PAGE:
Since the entry into service of the first Project 22350 frigate, Admiral Gorshkov, the announcements follow one another to increase the number. Initially planned for only 4 units, the class has continued to be extended, first in April 2019 by the construction of 2 additional units, this time equipped not with 16 but with 24 UkSK silos that can accommodate long missiles such as the P-800 Onyx, the 3M22 Tzirkon hypersonic, and the 9M54 Kalibr cruise missile, while retaining the 32 silos for the anti-aircraft missiles of the Poliment-Redut system. A few months later, in September 2019, the Ministry of Defense announced the start of construction, in 2020, of two additional units of the same type, which should enter service in 2026.
This time, it was the Deputy Minister of Defense, Alexei Krivoruchko, traveling to the Severnaya shipyards in Saint-Petersburg, who announced that new orders for ships of this class will be announced shortly, without specifying the number or the calendar. This announcement was made on the occasion of the keel laying ceremony, traditionally marking the start of construction of a ship, of a new corvette of Project 20380, a second class full of promise for the navy Russian.
Is this related to the upcoming entry into service of the hypersonic missile 3M22 Tzirkon, which recently carried out its first launch from a frigate ? Or the rediscovered efficiency of Russian shipyards who manage to build efficient naval units again within consistent deadlines?
Be that as it may, after decades of lean cows, the Russian high seas surface fleet once again appears to be benefiting from a policy of voluntary investment, possibly exceeding the Admiralty's expectations. Because beyond the 22350 Admiral Gorshkov frigates, which should therefore reach at least 10 units, and the corvettes 20380/20385 and 20386, which should reach or exceed 15 copies (13 confirmed to date), President Putin also announced the start of construction of at least 8 22350M heavy frigates between 2020 and 2027, and from 2 assault helicopter carriers, long awaited by Russian admirals since the cancellation of the delivery of the two French mistrals.
With a large number of frigates and heavy frigates, since they should exceed 18 units, supported by corvettes with proven offshore capabilities and also capable of deploying 8 heavy missiles such as the Kalibr or the Tzirkon, the Russian fleet will be able to ensure a smooth transition by withdrawing units inherited from Soviet times, such as 4 Sovremeniye destroyers and 9 Udaloy anti-submarine destroyers still in service. By proceeding in this way, it will be able, if necessary, to reduce the number of heavy destroyers of the Lider class, the construction of which is planned from 2025, to the sole replacement of the cruisers Slava (3 units) and Kirov (2 units), and thus reach a format higher than that of other European countries, even those, like France, the United Kingdom and Germany, with a significantly higher GDP.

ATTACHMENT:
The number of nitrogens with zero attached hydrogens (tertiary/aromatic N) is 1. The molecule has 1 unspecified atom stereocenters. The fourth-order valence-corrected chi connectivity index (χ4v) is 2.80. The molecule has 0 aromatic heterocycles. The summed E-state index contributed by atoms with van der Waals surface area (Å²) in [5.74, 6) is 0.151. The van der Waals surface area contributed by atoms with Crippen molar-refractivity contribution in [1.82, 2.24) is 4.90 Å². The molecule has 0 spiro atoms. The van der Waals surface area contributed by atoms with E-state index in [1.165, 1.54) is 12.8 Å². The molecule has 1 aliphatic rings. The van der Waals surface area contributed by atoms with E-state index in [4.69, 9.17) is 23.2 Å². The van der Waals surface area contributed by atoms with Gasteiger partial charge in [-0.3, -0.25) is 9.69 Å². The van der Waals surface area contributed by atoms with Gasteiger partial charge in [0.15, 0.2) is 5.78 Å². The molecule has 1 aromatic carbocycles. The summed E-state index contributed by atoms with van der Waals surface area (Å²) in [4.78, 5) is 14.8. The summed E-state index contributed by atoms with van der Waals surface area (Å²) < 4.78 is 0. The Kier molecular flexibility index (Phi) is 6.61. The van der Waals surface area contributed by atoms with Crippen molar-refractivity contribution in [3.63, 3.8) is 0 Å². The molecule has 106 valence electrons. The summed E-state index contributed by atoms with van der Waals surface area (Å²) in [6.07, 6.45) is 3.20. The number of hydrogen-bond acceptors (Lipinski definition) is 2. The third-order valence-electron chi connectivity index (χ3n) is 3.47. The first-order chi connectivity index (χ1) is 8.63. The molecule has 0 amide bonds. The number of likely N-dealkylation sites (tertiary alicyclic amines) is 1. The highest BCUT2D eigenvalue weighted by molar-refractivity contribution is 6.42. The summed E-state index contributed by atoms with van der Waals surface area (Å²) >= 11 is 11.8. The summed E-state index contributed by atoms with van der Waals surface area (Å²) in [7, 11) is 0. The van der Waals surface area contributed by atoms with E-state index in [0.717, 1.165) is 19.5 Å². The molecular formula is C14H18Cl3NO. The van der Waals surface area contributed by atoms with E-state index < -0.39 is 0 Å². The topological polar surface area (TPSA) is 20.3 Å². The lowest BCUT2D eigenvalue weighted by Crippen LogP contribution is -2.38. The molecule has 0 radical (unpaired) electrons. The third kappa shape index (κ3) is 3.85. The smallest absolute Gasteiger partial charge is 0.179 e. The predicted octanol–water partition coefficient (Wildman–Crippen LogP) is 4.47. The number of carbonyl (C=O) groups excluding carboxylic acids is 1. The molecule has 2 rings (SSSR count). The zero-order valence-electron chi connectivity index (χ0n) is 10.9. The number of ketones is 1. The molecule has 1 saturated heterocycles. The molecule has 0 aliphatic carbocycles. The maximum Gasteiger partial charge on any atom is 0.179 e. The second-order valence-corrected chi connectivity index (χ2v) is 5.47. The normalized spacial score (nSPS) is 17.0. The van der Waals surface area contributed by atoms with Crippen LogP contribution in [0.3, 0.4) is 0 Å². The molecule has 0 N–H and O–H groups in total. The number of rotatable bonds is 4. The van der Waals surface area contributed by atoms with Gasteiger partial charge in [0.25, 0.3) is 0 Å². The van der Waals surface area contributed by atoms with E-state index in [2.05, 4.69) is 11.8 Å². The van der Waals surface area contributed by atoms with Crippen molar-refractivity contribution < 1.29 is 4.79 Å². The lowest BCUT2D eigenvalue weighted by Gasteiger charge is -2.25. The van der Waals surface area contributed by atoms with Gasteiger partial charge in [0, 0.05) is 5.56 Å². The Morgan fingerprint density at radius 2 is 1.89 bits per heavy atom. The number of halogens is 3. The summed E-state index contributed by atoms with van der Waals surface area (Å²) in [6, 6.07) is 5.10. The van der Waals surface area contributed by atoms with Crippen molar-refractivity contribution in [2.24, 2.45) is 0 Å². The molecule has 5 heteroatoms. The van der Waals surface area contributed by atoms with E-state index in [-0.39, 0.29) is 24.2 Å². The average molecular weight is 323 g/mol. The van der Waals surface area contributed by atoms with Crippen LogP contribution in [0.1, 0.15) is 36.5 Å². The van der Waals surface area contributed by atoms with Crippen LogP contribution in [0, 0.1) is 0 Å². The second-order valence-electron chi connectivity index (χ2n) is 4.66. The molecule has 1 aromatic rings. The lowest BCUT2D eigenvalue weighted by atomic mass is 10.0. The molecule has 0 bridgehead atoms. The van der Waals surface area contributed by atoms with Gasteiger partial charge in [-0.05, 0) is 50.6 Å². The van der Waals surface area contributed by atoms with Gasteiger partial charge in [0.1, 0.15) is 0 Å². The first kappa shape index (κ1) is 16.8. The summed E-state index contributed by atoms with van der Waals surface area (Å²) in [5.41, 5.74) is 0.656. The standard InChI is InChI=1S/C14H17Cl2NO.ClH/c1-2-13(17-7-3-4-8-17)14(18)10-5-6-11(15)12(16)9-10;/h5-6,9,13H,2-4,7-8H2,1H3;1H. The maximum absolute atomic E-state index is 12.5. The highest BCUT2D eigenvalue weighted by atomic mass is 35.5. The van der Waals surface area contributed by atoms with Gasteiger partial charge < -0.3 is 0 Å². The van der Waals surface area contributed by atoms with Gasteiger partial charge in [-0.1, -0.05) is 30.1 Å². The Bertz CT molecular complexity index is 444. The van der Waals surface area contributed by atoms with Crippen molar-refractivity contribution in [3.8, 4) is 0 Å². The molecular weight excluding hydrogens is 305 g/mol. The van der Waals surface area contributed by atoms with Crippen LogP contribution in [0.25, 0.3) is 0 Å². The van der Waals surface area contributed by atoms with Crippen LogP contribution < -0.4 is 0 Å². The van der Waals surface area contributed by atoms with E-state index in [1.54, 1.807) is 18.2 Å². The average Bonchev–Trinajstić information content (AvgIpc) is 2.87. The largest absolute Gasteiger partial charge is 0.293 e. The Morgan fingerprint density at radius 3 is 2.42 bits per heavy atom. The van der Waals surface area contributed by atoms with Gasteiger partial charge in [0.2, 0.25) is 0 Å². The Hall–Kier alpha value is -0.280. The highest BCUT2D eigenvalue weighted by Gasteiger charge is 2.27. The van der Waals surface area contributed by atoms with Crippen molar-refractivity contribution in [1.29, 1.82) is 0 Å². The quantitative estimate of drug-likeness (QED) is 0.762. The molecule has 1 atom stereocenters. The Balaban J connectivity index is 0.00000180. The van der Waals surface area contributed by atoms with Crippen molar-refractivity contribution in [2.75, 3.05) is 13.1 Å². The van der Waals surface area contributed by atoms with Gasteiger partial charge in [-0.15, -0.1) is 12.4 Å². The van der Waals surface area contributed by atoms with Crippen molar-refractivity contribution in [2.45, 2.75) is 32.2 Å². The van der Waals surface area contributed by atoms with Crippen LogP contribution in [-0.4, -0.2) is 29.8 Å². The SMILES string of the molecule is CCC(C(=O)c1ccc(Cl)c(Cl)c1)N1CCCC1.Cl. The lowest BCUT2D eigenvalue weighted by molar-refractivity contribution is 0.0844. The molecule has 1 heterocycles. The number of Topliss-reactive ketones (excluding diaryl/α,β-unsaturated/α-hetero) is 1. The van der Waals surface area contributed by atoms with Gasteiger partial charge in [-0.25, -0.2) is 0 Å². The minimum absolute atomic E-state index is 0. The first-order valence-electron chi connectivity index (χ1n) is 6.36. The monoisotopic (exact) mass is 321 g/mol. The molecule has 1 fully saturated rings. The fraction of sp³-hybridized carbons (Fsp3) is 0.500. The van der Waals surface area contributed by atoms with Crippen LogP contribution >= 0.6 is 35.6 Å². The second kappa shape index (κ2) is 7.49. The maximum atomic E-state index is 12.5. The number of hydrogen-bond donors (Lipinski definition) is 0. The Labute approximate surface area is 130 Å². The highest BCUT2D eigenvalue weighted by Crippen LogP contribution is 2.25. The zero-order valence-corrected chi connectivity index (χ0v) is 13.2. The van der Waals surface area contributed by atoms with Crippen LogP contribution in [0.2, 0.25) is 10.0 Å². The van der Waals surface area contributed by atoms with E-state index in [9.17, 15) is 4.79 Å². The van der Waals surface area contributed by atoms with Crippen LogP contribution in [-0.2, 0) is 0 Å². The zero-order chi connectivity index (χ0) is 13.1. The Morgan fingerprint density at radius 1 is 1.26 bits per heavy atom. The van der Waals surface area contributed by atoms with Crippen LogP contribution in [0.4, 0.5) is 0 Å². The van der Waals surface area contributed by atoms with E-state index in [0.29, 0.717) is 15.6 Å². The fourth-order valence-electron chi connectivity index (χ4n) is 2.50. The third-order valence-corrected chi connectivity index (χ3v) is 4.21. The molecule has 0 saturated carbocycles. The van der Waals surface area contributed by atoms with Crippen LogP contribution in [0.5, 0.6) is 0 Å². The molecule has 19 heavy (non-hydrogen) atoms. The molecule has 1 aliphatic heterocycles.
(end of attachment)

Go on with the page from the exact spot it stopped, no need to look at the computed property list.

In addition to the upcoming entry into service of the Tzirkon, and the rediscovered performance of Russian shipyards, a third parameter may explain the emphasis placed on ocean-going vessels today. Indeed, until recently, Moscow gave priority to building a dense fleet of coastal corvettes and armed patrol boats, sometimes qualified with a slight sarcasm of "Mosquito force". However, these ships, like the Buyan-M patrol boats, carried 3M54 Kalibr cruise missiles, while they were deployed in the Baltic and Black Seas, bringing a large part of European territory within reach. For Moscow, it was a question of circumventing the restrictions of the INF treaty which prohibited the use of ballistic or cruise missiles with a range of 500 to 2500 km implemented by land launchers. We also note that the Kh47M2 Kinzhal airborne hypersonic ballistic missile follows the same logic, since its range is 2000 km.
With our the end of the INF treaty, recourse to such a fleet has become less necessary, and the Russian Defense Ministry has, in fact, been able to switch part of its production resources to high seas units, especially as recent news has shown Moscow that even with an essentially continental strategy, recourse to a powerful and dissuasive fleet is necessary to assert the decisions of the Kremlin in matters of international politics. In addition, it will make it possible to extend the defensive radius around the Russian dimensions, again by relying on the threat that the Tzirkon represents vis-à-vis potential adversaries.
Finally, and probably in a decisive way, the Russian fleet has, for the first time, the capacity to compete with NATO on the seas, because the vast majority of the US fleet will gradually switch to the Pacific theater to contain the Chinese naval power. In fact, even if the Kremlin is aware that it will be impossible for it to equal European naval power on a numerical level, it is probably betting to be able to gain the ascendancy over it by accumulating its fleet. surface, its submarine fleet and its long-range air force, with for example the modernization of the Tu-22M3M Backfire.
One thing is certain, with these repeated announcements in favor of modernizing and extending the capabilities of the Russian fleet, Moscow wants to position itself as a naval power, revealing a notable change in strategy since the end of the Soviet Union. . Will Westerners be ready to take on this challenge? Only the future will tell us ….